Suffolk’s best walks: The Stour Valley from Stoke-by-Clare
- Credit: Lindsay Want
Lindsay Want makes a Dickensian discovery in the beautiful Stour Valley, on a walk from Stoke by Clare
Christmas has a way of bringing out the walker in us all. Surrounded by friends, family and enormous helpings of festive fare, in many households the Christmas constitutional has become quite a tradition.
Why not enter into the real spirit of things? Share a stroll between Stoke by Clare and the wool town of Clare via seasonal sounding Claret Hall. Each is a former home of John Elwes and his ancestors, the renowned Georgian miser MP and reputed role model for Dickens’ Scrooge character from A Christmas Carol.
Gaze up at St John the Baptist’s church in Stoke by Clare and you can’t help wondering whether the family of old misers might have had a say in its unusual, one-handed clock. Bald, gaunt, hunched over a stick and dressed in the dour suit in which he both lived and slept, Elwes is depicted on the village sign.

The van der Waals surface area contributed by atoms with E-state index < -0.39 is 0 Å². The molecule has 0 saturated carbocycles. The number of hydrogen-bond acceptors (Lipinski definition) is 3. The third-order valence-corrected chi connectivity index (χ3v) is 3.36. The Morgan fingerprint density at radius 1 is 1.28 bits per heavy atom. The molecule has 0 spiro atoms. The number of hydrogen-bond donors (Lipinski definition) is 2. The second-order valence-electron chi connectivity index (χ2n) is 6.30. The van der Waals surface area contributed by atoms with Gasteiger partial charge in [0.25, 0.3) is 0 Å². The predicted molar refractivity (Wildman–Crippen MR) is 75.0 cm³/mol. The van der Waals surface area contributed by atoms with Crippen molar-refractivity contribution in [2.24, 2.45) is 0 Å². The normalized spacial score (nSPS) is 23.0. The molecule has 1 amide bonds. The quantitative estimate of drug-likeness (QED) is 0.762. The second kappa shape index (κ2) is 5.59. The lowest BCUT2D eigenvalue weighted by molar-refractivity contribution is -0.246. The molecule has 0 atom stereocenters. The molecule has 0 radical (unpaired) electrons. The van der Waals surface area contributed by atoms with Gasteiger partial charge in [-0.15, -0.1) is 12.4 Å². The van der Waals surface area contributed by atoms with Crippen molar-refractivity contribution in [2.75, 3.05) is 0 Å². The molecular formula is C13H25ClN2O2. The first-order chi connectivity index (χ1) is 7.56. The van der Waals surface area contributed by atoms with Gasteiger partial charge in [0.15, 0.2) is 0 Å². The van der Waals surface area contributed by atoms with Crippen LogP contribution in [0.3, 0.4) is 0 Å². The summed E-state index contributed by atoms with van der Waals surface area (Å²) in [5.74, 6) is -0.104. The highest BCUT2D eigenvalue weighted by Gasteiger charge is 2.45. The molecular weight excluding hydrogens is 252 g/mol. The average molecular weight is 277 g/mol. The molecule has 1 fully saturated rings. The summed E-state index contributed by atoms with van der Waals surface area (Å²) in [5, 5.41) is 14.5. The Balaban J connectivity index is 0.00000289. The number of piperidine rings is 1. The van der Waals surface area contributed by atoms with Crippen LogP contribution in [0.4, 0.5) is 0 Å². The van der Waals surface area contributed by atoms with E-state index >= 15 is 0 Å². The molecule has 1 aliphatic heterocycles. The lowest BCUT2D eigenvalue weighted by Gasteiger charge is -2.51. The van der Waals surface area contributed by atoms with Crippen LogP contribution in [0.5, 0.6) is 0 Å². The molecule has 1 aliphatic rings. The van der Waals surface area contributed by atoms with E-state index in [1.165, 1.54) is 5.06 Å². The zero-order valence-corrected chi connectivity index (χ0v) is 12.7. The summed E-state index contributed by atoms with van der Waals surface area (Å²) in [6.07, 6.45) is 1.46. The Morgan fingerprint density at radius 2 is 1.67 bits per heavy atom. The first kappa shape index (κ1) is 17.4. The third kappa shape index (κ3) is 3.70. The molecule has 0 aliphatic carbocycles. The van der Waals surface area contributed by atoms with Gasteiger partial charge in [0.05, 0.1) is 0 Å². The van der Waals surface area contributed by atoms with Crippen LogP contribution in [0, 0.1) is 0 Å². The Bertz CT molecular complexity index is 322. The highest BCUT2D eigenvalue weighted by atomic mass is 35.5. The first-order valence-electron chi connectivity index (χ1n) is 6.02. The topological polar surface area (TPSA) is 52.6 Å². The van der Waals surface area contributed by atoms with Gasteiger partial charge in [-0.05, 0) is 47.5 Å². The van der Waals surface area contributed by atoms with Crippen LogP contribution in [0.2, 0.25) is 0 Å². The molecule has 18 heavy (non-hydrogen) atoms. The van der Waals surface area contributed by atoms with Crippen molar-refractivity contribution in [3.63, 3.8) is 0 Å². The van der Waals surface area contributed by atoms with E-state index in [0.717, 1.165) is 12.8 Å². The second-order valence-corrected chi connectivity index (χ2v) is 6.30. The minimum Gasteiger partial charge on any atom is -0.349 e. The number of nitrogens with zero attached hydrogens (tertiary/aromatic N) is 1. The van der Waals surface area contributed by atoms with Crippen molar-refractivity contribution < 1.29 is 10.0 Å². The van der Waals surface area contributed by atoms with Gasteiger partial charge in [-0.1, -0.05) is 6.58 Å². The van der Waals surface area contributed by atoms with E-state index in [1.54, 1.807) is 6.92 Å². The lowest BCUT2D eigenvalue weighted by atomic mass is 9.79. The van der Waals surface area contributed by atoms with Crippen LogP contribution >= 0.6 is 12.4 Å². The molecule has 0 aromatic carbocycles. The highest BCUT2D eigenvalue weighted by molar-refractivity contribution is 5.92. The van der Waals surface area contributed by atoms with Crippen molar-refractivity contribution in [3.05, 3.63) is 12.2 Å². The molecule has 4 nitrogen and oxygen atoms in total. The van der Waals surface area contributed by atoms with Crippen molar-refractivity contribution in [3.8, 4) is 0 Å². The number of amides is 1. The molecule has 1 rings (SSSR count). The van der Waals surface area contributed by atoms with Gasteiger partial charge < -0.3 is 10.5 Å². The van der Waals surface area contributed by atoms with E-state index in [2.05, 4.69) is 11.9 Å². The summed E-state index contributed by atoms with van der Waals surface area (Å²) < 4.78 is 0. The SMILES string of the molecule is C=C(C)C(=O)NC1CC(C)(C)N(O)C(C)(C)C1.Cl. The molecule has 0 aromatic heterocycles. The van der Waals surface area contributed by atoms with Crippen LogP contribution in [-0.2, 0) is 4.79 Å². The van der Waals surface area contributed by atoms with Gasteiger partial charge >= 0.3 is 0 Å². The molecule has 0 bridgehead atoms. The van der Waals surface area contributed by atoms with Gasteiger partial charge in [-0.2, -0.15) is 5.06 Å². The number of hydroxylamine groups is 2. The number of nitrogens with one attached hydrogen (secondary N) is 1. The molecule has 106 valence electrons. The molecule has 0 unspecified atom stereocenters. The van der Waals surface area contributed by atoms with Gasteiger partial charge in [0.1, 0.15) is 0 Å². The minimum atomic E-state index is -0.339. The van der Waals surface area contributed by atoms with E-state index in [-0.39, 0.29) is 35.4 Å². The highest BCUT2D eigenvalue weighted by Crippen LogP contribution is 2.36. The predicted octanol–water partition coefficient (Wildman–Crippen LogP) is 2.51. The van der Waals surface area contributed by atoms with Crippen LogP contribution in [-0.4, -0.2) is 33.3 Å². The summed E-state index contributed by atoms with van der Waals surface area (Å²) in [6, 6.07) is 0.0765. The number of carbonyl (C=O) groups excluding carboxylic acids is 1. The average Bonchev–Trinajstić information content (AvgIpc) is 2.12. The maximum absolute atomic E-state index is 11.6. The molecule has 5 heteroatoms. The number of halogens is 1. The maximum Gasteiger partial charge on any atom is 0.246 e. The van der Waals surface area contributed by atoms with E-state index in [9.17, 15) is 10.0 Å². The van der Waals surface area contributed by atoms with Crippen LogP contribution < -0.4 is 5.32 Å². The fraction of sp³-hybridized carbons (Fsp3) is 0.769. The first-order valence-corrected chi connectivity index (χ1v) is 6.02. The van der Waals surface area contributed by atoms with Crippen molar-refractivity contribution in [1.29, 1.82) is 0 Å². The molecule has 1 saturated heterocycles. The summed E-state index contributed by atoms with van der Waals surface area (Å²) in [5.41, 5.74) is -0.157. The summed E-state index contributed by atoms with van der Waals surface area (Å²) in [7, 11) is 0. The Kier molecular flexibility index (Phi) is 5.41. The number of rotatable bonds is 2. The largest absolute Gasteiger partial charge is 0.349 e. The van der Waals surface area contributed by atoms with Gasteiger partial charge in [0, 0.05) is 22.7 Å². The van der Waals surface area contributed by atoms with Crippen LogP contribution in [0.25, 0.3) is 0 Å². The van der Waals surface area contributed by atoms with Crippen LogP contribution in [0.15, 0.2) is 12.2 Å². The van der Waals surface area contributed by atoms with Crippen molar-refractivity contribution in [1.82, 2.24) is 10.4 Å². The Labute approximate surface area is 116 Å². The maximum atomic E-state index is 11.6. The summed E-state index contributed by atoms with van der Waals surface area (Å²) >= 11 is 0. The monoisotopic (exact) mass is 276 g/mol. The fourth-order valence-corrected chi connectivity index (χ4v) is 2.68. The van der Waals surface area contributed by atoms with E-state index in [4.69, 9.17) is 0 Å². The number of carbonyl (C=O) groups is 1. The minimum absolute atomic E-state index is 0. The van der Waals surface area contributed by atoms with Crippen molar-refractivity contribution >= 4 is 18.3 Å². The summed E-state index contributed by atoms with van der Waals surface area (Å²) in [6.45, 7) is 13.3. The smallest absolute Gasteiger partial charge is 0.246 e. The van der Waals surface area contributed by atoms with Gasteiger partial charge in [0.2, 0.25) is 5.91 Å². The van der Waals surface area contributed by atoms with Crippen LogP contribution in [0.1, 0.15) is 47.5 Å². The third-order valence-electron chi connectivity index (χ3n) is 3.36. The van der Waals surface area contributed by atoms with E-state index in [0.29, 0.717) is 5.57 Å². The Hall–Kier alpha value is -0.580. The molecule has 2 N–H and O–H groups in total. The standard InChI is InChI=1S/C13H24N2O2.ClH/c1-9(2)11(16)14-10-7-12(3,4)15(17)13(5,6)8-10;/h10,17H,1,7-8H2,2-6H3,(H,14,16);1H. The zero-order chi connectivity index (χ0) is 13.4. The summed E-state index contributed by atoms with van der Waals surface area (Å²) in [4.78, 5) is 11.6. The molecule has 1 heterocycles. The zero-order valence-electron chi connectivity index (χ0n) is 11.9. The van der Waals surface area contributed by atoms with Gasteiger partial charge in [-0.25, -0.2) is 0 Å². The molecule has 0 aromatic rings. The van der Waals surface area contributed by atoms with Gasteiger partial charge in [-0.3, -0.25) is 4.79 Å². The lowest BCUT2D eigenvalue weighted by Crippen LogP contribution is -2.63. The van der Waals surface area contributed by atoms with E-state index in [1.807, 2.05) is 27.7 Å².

His is a two-pronged tale of stinginess, inherited from his massively mean maternal grandmother, Lady Isabella Hervey, of Ickworth family fame, and of utter obsequiousness. In fact it’s hard to know which he worshipped more – his uncle, the miser-of-all-misers Sir Hervey Elwes (MP for Sudbury, 2nd Baronet of Stoke by Clare), or his uncle’s stack of cash.
Heavily influenced by both, he rapidly switched his name from Meggot to Elwes, adopted a life of extreme paucity and set himself up to inherit his uncle’s highly prized millions. Successful in his mission, he continued his obsessive behaviour throughout his life, even when elected MP for Berkshire, and died with over £1 billion to his name in 1789. How does that Suffolk saying go? “Hent never seen a shroud with a pocket on it.”